10 Commandments of Good Parenting
Does your child have behavior problems? Your relationship with your child likely needs some attention.
The 10 Principles of Good Parenting
1. What you do matters. "This is one of the most
important principles," Steinberg tells WebMD. "What you do makes a
difference. Your kids are watching you. Don't just react on the spur of the
moment. Ask yourself, 'What do I want to accomplish, and is this likely to
produce that result?'"
2. You cannot be too loving. "It is simply not
possible to spoil a child with love," he writes. "What we often think
of as the product of spoiling a child is never the result of showing a child
too much love. It is usually the consequence of giving a child things in place
of love -- things like leniency, lowered expectations, or material
3. Be involved in your child's life. "Being an
involved parent takes time and is hard work, and it often means rethinking and
rearranging your priorities. It frequently means sacrificing what you want to
do for what your child needs to do. Be there mentally as well as
Being involved does not mean doing a child's homework --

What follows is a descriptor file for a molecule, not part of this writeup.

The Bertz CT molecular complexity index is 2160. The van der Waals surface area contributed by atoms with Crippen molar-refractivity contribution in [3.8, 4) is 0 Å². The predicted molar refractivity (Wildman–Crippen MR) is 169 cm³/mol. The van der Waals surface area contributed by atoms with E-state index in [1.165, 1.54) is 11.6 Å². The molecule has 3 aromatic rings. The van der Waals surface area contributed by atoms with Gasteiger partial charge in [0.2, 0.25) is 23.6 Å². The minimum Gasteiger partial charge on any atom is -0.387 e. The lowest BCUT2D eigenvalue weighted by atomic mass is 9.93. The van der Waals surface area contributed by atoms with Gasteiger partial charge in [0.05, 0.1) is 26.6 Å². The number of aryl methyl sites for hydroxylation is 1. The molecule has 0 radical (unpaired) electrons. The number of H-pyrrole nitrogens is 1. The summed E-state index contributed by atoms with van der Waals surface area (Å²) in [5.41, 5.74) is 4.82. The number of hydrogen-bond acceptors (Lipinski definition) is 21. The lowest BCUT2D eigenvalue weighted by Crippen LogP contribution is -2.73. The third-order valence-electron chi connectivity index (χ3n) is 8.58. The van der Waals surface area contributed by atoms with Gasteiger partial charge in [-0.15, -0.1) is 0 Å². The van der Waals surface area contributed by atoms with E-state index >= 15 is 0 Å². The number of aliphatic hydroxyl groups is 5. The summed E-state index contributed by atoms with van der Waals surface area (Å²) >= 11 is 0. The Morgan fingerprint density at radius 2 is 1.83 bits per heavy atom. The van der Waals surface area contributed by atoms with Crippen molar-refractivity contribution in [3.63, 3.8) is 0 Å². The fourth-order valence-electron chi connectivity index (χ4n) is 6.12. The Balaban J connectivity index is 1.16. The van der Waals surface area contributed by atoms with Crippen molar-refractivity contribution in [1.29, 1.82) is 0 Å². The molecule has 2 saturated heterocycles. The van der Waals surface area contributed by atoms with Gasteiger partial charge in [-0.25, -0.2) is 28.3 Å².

or reading it over or correcting it. "Homework is a tool for teachers to
know whether the child is learning or not," Steinberg tells WebMD. "If
you do the homework, you're not letting the teacher know what the child is
4. Adapt your parenting to fit your child. Keep pace
with your child's development. Your child is growing up. Consider how age is
affecting the child's behavior.
"The same drive for independence that is making your
three-year-old say 'no' all the time is what's motivating him to be toilet
trained," writes Steinberg. "The same intellectual growth spurt that is
making your 13-year-old curious and inquisitive in the classroom also is making
her argumentative at the dinner table."
For example: An eighth grader is easily distracted, irritable.
His grades in school are suffering. He's argumentative. Should parents push him
more, or should they be understanding so his self-esteem doesn't suffer?
"With a 13-year-old, the problem could be a number of
things," Steinberg says. "He may be depressed. He could be getting too
little sleep. Is he staying up too late? It could be he simply needs some help
in structuring time to allow time for studying. He may have a learning problem.
Pushing him to do better is not the answer. The problem needs to be diagnosed
by a professional."